As George W. Bush’s loyalists (and their friends in the Beltway media) continue to try to shoehorn Bush into the story of how the Obama administration made the calls that finally nabbed Osama bin Laden, reality keeps pushing back.
Richard Clarke, who served as a counterterrorism adviser to both the Bill Clinton and George W. Bush administrations, told the English language version of Der Spiegel that the sense of mission simply wasn’t there in the previous administrations, either at the CIA or in the White House:
SPIEGEL: Why did the hunt for Osama bin Laden take so long?
Clarke: There were four phases in the effort to track down Osama bin Laden. We made the decision that bin Laden should be arrested in 1996. Then, in 1998, President Bill Clinton authorized the CIA to kill him. After 9/11, of course, there was the attempt to capture him when the US invaded Afghanistan. Then there was a period of looking for him after he left Afghanistan. During the 1990s, the CIA didn’t want to risk putting its own personnel into Afghanistan to go after bin Laden.
SPIEGEL: But they clearly had the authority to go after him.
Clarke: They were given the authority to capture and kill him, but they didn’t really try very hard. It wasn’t a priority. In fact, they really didn’t want to do it at the working level. They frankly were more concerned about the safety of their personnel.
SPIEGEL: Was it because they didn’t have the means with which to go after him?
Clarke: They tracked bin Laden using Afghan sources, and they paid Afghan groups to get him. Those Afghan groups realized, of course, that if they ever succeeded in getting him, they would be at risk — and their contract would be over, so they never really made serious attempts. The CIA never really developed an operation using its own sources or its own people, and the US military told the president it would be too risky to use the armed forces for the task. Afghanistan is a landlocked country, and you have to get in there from somewhere. For the US military to just fly in and find one man was difficult — not impossible, but difficult. The US military didn’t want to do it because they thought it would fail and their people would get killed. When the invasion occurred in October 2001, the US military leadership planned an invasion of a country rather than the capture of a single man. They went about the invasion of the country very well, but capturing bin Laden wasn’t one of their big priorities. It is hard to imagine in retrospect, but President Bush didn’t let his White House staff, including myself and others, sit down with the military before the invasion and say, “Let’s see your plan, and let’s see how, specifically, you’re going to get Osama.” So they let him slip through their fingers when they really could have captured him then.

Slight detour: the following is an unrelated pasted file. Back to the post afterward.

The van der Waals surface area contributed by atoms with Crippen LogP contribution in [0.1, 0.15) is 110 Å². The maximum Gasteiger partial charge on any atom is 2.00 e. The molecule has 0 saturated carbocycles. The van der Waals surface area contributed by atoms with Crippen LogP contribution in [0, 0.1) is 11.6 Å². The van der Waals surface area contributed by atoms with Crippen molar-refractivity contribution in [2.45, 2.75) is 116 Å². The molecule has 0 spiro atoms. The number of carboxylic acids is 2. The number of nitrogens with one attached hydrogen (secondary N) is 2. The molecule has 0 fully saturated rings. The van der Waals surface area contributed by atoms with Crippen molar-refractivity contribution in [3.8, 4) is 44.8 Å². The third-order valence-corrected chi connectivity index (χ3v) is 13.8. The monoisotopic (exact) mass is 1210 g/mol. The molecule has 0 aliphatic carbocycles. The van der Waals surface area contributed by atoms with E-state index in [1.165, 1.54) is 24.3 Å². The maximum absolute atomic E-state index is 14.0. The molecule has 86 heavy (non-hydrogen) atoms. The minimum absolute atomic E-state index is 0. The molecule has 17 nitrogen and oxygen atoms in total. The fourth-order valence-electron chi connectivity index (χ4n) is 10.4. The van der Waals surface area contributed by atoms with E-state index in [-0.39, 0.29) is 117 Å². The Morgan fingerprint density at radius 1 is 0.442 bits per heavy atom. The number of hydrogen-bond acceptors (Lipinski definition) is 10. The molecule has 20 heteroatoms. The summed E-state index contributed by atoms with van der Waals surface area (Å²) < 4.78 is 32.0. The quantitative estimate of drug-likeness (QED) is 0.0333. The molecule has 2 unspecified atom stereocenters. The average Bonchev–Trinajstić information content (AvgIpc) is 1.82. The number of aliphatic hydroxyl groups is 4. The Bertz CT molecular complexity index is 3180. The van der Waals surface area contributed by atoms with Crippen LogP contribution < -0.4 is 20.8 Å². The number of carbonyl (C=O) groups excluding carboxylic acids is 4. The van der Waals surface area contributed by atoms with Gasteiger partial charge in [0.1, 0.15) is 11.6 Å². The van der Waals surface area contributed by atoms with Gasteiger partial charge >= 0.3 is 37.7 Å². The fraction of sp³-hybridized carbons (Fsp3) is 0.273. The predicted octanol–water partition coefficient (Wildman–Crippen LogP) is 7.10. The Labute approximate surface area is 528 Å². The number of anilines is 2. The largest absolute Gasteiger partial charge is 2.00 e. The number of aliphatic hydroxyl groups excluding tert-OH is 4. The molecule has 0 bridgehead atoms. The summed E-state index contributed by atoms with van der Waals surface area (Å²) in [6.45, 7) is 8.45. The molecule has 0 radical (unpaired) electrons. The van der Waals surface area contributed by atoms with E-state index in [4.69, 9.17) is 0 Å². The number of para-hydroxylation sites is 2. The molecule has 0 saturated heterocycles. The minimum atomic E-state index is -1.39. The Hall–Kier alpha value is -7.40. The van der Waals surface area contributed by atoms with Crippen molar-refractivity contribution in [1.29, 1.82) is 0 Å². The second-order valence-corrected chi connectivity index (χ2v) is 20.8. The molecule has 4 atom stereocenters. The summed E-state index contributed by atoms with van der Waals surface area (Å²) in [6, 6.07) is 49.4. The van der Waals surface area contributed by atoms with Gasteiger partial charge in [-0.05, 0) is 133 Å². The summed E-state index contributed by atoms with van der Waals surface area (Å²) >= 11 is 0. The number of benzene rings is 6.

SPIEGEL: After that he fled to Pakistan.
Clarke also discussed the Clinton era bin Laden hunt, and the uncomfortable moment when Clinton’s demand for a plan to rain cruise missiles down on a suspected bin Laden lair ran smack dab into his affair with Monica Lewinsky. Read the full interview here. Hat tip to Mediaite.